4 artists on their favourite hobbies
Bored of Netflix? Get inspired by Bob & Roberta Smith, Andrew Bick, John Wood & Paul Harrison and Barbara Stauffacher Solomon discussing the activities that keep them busy when they’re not in the studio
‘Swimming east into the pink dawn’, Barbara Stauffacher Solomon
‘I used to swim in the Pacific
In San Francisco Bay
I’d wake up before dawn
Walk from my house to
The Dolphin club
Swim west in the bay
Then east into the pink dawn
Back to a hot shower and
Home to wake up my daughter to take her to school
The cold salt water woke up my eyes and my brain
Like dope clean healthy dope’
DIY home unimprovement, John Wood & Paul Harrison
‘The problem with doing art is that doing art takes a lot of doing. So much doing in fact that it leaves little time for doing anything else. That’s not a complaint, it’s a perk of the job, it’s hard to get bored doing something as fun as art, even if what you have to do to do art can be quite boring. The downside is its hard to undo art sometimes. The normal things you have to do, putting the bins out or making a cup of tea say, can become a kind of ‘thinking’ for things to make, and that ‘thinking’ can slow you down. ‘FFS get on with it!’ our life partners say. For us DIY is particularly difficult to un art, mainly because most of our art is not a million miles, or even a mile away from a weird kind of home improvement or perhaps more accurately un-improvement. I try and avoid it, I just go to IKEA, but John quite likes it, it’s one of his hobbies, so he built a chair.’
The advantage of doing nothing, Andrew Bick
‘I wrote a short text in 2008 about my hobbies, which began; It is so easy to worry about making yourself more interesting than you really are… in fact it was more of a polemic than about recommending a hobby or humblebragging. The crux of the text was taken from a poem by the Welsh Poet and priest R S Thomas, writing about fishing1 (one of my hobbies)’;
What is existence
but standing patiently for a while
amid flux? Mostly the fish
nibbled out of my reach.
The fly soared, drying its wings
in the March wind before
redoubling its temptations ,
offering like life itself
a hook hidden among feathers.
‘Thomas was also indirectly writing about seeing his own profession from the outside. Here a full disclosure is necessary, my father was a clergyman, before moving in to psychotherapy, so the ability to see outside yourself is prized among people I am closest to almost as much as catching a fish. In this sense, uniforms, roles, equipment, from Brownies and Girl Guides to men and women in Lycra, to of course fishing waders, stupid hats and boxes of artificial flies, all fulfil the fundamental task of stepping outside yourself. It doesn’t matter if you look ridiculous because the point is not to be looked at, but to be outside, on the road, in nature, in solitude, unseen, un thought about, un-interpreted. Everything, in fact, that art isn’t and cannot be. Working on yourself, in this sense, is letting go of any impression you might want to make by focusing on an utterly unimportant task that also takes up time.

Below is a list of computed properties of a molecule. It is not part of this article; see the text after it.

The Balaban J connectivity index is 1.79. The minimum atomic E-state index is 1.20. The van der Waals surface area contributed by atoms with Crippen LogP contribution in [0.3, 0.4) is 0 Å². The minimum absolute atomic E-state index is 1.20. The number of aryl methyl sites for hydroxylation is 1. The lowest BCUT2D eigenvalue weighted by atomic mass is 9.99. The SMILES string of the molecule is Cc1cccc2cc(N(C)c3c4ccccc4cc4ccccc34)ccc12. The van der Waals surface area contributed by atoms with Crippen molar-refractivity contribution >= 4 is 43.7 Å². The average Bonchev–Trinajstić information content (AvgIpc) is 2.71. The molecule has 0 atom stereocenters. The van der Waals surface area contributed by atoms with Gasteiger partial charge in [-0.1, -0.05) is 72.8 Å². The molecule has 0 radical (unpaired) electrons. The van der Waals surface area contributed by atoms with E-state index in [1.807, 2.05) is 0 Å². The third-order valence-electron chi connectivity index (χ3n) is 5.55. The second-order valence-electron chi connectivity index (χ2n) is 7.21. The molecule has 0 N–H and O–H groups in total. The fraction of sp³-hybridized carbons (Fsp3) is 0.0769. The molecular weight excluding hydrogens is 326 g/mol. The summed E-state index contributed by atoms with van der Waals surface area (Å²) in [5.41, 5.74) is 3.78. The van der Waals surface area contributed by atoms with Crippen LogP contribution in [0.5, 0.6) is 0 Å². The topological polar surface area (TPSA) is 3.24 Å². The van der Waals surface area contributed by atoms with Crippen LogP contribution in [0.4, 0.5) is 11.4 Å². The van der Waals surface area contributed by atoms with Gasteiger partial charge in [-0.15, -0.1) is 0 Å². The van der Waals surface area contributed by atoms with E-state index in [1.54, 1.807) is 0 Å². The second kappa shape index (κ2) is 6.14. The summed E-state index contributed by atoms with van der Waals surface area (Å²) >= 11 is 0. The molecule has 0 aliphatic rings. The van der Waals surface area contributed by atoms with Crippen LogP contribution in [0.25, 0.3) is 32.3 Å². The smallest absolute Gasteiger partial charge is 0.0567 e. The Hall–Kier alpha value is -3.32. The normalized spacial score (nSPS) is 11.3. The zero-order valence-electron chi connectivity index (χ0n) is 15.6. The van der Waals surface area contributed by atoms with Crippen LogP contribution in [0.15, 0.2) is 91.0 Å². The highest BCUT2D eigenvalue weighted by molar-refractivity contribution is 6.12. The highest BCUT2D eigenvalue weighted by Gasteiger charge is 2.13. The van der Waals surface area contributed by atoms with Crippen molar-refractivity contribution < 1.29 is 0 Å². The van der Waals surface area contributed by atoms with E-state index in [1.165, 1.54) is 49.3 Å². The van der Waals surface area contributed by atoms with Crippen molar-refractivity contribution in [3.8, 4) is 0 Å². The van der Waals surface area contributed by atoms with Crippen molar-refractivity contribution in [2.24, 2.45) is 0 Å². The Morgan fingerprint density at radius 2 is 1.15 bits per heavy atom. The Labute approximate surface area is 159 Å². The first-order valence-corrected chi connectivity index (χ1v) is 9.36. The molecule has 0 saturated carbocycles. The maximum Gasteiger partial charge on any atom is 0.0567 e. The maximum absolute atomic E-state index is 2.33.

Wasting time would perhaps be the best hobby of all.’
- R.S. Thomas, Afon Rhiw, taken from Selected Poems, Penguin, pp 267– 268
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Hunting for unlistenable records, Bob & Roberta Smith
‘We had many LPs in our house when I was a child. My mother collected Jazz records. There were numerous wonderful records on the ‘Blue Note’ label – show tunes and movie soundtracks filled with songs sung by Fred Astaire, Fats Waller and Sachmo. I loved them all. I too collect records of different kinds: spoken word records, great speeches, comedy TV shows, BBC recordings of Monty Python, pop records and of course Jazz records. I love LPs. But my passion is collecting records of early 20th century modernist music. I love the genre but I am not hunting for prestige or rare copies. What amazes me is not only the music but where I can find it; I don’t search the Internet – there would be no point. I hunt in charity shops and markets. If I can find a ‘difficult to listen to piece’ in an unlikely location, then I am at my happiest’.
‘I was due to oversee the mastering of a single my band, The Apathy Band, had recorded at Abbey Road Studios. Beforehand, I popped into an Oxfam charity shop in St John’s Wood in London and found a wonderful recording of Arnold Schoenberg conducting Pierrot Lunaire, CBS Classics 61442. The great thing about collecting these records is that they are very rarely scratched – perhaps because the records have not been played much. I have a copy of Shostakovich’s The Nose conducted by Gennady Rozhdestvensky which I picked up at a ‘Help the Aged’ charity shop in Putney, which I would swear an oath has never been played. It is a hobby I love… and the best thing is I can listen to the records whilst painting. Yesterday, I picked up a Deutsche Gramophone recording of Debussy’s La mer at the vintage market ‘Petticoat Lane’ in Ramsgate. Uncharacteristically, it was in terrible condition which means either the owner of it loved it to distraction, playing it again and again, or alternatively they hated it and tried to destroy it’.